Yep, it’s for real. The law firm representing the NFL (Paul, Weiss, Rifkind, Wharton & Garrison) has reached out to Columbia University’s department of physics to recruit an expert on “gas physics” to help determine, as has been reported, the “environmental impacts on inflated footballs”.
This is one of those rare times when the jocks turn to the nerds, so fellow fans of molecules and momentum — climb out of that gym locker you were stuffed into — this is our moment. Stand tall. And do the wave.
OK. Onward to the exciting world of gas physics. (Note to self: Save all gas physics jokes for when kids get home from school.) Here’s what you need to know:
The pressure in a football filled with air comes from molecules of the air slamming into the inner walls of the football, pushing the ball’s skin outward. It’s kind of like a bunch of wild kids running around in a room — as they slam into the walls, they too push outward.
Now, just as more kids, crammed into a smaller room, running ever faster will result in a greater outward push — a greater pressure — so too will more air molecules crammed into a smaller volume, rushing around faster, yield a greater pressure.
Physicists make this precise with a formula from the 1800s: PV = nRT. P stands for pressure; V for volume; n comes from the number of gas molecules; R is, well, trust me, you don’t have to worry about it; but T, the last symbol, is key: It stands for temperature.
How did temperature get in on all this? Well, temperature is nothing but the average speed of the air molecules. So, the hotter the air, the faster the molecules and the more pressure they collectively exert as they careen into the inside of the football’s skin. That’s the role of the “T” in the formula.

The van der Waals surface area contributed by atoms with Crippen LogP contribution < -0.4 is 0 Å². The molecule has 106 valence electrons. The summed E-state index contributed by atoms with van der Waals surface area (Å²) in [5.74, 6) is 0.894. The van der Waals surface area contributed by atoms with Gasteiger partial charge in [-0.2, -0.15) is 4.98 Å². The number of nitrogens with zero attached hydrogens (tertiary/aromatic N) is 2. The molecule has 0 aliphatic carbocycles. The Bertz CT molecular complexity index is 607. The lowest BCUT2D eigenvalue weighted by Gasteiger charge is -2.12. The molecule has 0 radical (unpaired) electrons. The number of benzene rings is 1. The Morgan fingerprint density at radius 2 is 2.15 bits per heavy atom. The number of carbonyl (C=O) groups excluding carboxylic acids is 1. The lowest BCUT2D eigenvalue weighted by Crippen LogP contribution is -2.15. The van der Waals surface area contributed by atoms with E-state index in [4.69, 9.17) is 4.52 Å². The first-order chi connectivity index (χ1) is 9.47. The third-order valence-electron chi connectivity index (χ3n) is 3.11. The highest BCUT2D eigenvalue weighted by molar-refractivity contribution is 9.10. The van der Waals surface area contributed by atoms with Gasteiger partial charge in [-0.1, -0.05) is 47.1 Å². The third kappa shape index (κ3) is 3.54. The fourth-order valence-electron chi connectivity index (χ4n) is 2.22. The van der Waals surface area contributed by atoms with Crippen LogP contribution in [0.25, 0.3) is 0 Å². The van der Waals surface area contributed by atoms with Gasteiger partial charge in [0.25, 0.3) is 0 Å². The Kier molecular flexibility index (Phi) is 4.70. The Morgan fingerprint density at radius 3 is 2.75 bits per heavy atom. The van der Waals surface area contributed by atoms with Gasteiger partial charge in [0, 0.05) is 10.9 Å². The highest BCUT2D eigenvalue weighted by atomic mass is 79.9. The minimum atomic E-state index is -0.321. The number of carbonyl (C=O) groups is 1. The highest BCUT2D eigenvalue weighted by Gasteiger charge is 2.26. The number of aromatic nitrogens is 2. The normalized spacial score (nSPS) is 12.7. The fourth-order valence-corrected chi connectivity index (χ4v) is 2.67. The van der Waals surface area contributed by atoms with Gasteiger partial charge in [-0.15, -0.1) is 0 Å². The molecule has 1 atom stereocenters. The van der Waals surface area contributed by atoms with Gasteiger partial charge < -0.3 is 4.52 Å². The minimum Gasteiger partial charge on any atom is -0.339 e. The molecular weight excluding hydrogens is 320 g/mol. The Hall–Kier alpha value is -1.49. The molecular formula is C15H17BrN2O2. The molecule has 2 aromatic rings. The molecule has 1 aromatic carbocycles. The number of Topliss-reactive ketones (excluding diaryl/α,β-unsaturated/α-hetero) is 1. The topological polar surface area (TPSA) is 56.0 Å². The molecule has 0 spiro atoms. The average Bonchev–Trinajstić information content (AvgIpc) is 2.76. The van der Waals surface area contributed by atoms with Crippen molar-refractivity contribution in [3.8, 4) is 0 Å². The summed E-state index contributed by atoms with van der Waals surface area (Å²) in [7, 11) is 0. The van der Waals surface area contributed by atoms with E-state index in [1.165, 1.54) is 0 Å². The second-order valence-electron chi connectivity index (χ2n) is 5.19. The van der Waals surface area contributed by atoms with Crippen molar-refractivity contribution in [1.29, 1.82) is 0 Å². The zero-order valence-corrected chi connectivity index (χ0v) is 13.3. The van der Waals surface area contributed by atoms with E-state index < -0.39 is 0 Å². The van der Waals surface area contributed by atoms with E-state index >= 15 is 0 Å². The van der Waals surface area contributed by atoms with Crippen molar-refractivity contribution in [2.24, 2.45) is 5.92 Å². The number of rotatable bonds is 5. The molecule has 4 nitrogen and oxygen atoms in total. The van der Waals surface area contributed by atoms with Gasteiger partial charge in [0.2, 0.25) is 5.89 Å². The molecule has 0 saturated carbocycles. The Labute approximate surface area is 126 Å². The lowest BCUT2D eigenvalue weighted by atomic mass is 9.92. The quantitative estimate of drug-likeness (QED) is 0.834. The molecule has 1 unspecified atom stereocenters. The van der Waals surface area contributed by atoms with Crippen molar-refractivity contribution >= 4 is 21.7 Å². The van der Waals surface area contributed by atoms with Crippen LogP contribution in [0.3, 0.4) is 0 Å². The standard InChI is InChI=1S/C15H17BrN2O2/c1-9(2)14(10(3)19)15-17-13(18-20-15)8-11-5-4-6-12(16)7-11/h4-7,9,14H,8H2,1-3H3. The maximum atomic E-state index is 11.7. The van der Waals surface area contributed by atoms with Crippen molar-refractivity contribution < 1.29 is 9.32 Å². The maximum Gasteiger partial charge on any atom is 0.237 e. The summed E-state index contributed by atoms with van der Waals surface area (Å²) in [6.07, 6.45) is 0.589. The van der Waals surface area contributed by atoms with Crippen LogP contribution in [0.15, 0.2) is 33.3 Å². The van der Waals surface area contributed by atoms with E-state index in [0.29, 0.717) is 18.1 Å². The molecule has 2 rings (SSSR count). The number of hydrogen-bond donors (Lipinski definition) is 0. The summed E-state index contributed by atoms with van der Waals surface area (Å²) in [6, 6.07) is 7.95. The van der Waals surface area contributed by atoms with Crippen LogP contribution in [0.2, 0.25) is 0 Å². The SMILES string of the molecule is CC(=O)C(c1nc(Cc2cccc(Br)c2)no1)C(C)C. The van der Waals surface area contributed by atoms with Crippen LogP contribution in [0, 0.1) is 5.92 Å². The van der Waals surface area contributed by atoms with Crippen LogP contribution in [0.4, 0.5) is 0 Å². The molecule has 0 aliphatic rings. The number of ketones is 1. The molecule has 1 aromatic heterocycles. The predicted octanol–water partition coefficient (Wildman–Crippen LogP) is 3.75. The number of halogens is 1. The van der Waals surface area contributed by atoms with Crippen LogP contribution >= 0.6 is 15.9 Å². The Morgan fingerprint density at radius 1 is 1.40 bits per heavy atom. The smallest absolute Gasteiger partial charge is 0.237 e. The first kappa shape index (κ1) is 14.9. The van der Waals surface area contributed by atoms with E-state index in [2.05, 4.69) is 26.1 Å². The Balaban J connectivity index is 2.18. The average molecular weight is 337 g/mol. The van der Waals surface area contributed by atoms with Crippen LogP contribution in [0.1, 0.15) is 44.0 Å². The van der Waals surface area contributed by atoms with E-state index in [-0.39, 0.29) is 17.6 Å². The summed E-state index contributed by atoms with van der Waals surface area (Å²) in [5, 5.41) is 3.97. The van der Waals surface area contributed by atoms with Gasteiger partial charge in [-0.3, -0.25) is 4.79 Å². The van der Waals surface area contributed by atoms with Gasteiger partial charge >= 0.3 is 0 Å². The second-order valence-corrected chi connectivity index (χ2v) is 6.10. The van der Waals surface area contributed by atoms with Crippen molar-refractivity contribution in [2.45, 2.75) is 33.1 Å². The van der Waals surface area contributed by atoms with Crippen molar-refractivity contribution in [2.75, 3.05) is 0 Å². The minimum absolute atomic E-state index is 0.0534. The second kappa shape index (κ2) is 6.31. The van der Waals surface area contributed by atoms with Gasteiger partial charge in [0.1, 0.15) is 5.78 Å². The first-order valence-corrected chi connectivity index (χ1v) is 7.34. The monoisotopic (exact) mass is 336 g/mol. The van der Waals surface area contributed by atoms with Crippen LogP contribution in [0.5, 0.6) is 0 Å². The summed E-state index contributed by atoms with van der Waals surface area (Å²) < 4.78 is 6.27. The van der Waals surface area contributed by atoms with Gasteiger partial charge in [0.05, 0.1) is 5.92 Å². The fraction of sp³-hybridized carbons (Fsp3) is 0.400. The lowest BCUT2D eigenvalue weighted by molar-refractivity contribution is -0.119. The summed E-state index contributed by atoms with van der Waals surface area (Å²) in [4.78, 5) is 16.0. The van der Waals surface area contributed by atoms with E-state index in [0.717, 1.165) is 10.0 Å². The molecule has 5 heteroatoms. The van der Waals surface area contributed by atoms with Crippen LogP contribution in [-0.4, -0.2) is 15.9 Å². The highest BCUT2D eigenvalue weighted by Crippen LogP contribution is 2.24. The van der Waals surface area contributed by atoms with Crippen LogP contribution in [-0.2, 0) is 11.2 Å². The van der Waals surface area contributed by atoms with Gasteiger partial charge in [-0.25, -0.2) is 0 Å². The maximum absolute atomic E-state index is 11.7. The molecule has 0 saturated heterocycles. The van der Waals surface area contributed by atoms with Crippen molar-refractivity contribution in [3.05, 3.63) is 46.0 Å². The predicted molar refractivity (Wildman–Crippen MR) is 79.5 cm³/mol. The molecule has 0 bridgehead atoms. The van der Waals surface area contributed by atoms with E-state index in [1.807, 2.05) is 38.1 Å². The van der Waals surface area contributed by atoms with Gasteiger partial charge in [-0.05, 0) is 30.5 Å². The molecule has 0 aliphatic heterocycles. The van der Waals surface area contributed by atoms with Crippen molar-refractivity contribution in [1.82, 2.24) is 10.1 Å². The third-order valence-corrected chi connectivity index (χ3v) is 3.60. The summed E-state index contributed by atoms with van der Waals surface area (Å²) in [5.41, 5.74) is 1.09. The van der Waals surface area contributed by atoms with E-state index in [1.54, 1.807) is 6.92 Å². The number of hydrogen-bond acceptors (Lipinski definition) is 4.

And that’s where the lawyers come in. They want to talk to a physicist, I presume, to help determine if a drop in temperature — a slowing of the air molecules inside the football — can explain the low pressure that was found in some of the balls used in the AFC championship game two weeks ago between the New England Patriots and the Indianapolis Colts. Or maybe they just want to increase their billable hours.
So, could a drop in temperature do the dirty deed? The bottom line is that the little formula can explain a drop in pressure to nearly 11 pounds per square inch.
I’ve heard various numbers tossed around for the pressures of the offending footballs, some in this range, others a touch lower. More exact analyses will require the nitty-gritty details: What was the temperature when the footballs were inflated? What pressure were they initially inflated to? How accurate are the pressure gauges that were used?
Without this information, all we can do is estimate the pressure drop. But a word to the wise. All current and would-be ball deflators: You may want to brush up on Physics 1.
Now, I’m waiting for the day that the NFL needs some string theory calculations.
P.S. Here’s your prize for getting this far. The next time you hear Alex Trebek say, “This letter is known as the ‘ideal’ or ‘universal’ gas constant,” your response is, “What is R?”)